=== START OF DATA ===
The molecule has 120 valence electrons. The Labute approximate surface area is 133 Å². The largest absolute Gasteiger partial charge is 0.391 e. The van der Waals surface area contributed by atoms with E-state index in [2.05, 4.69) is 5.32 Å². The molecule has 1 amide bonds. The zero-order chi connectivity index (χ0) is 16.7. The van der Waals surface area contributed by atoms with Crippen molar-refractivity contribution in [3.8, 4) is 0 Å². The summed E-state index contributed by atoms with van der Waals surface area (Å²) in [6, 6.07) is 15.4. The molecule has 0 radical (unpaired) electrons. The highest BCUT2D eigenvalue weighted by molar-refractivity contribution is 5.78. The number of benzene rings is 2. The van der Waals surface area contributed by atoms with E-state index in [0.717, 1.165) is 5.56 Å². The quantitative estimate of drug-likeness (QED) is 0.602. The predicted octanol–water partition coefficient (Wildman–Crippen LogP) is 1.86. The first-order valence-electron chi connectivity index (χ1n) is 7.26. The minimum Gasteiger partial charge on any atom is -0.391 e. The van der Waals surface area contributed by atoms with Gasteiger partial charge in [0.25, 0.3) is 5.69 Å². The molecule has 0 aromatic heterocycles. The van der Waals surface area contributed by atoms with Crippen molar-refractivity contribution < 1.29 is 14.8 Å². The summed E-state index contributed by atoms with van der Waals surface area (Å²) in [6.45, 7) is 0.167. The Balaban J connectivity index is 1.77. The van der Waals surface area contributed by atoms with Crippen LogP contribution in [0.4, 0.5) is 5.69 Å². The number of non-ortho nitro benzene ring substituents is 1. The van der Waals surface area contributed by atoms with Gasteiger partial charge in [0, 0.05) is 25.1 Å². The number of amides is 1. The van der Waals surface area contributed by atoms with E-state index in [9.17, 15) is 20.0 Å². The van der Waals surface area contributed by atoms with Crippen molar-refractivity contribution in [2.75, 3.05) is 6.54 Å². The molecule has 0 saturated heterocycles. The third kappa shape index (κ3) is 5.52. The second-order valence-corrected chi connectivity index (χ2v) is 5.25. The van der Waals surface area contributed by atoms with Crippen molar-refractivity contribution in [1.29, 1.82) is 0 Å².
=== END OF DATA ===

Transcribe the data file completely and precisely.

The molecule has 120 valence electrons. The Labute approximate surface area is 133 Å². The largest absolute Gasteiger partial charge is 0.391 e. The van der Waals surface area contributed by atoms with E-state index in [2.05, 4.69) is 5.32 Å². The molecule has 1 amide bonds. The zero-order chi connectivity index (χ0) is 16.7. The van der Waals surface area contributed by atoms with Crippen molar-refractivity contribution in [3.8, 4) is 0 Å². The summed E-state index contributed by atoms with van der Waals surface area (Å²) in [6, 6.07) is 15.4. The molecule has 0 radical (unpaired) electrons. The highest BCUT2D eigenvalue weighted by molar-refractivity contribution is 5.78. The number of benzene rings is 2. The van der Waals surface area contributed by atoms with E-state index in [0.717, 1.165) is 5.56 Å². The quantitative estimate of drug-likeness (QED) is 0.602. The predicted octanol–water partition coefficient (Wildman–Crippen LogP) is 1.86. The first-order valence-electron chi connectivity index (χ1n) is 7.26. The minimum Gasteiger partial charge on any atom is -0.391 e. The van der Waals surface area contributed by atoms with Gasteiger partial charge in [0.25, 0.3) is 5.69 Å². The molecule has 0 aromatic heterocycles. The van der Waals surface area contributed by atoms with Crippen molar-refractivity contribution < 1.29 is 14.8 Å². The summed E-state index contributed by atoms with van der Waals surface area (Å²) in [6.45, 7) is 0.167. The Balaban J connectivity index is 1.77. The van der Waals surface area contributed by atoms with Crippen LogP contribution in [0.4, 0.5) is 5.69 Å². The number of non-ortho nitro benzene ring substituents is 1. The van der Waals surface area contributed by atoms with Gasteiger partial charge in [0, 0.05) is 25.1 Å². The number of amides is 1. The van der Waals surface area contributed by atoms with E-state index in [9.17, 15) is 20.0 Å². The van der Waals surface area contributed by atoms with Crippen molar-refractivity contribution in [2.75, 3.05) is 6.54 Å². The molecule has 0 saturated heterocycles. The third kappa shape index (κ3) is 5.52. The second-order valence-corrected chi connectivity index (χ2v) is 5.25. The van der Waals surface area contributed by atoms with Crippen molar-refractivity contribution in [1.29, 1.82) is 0 Å².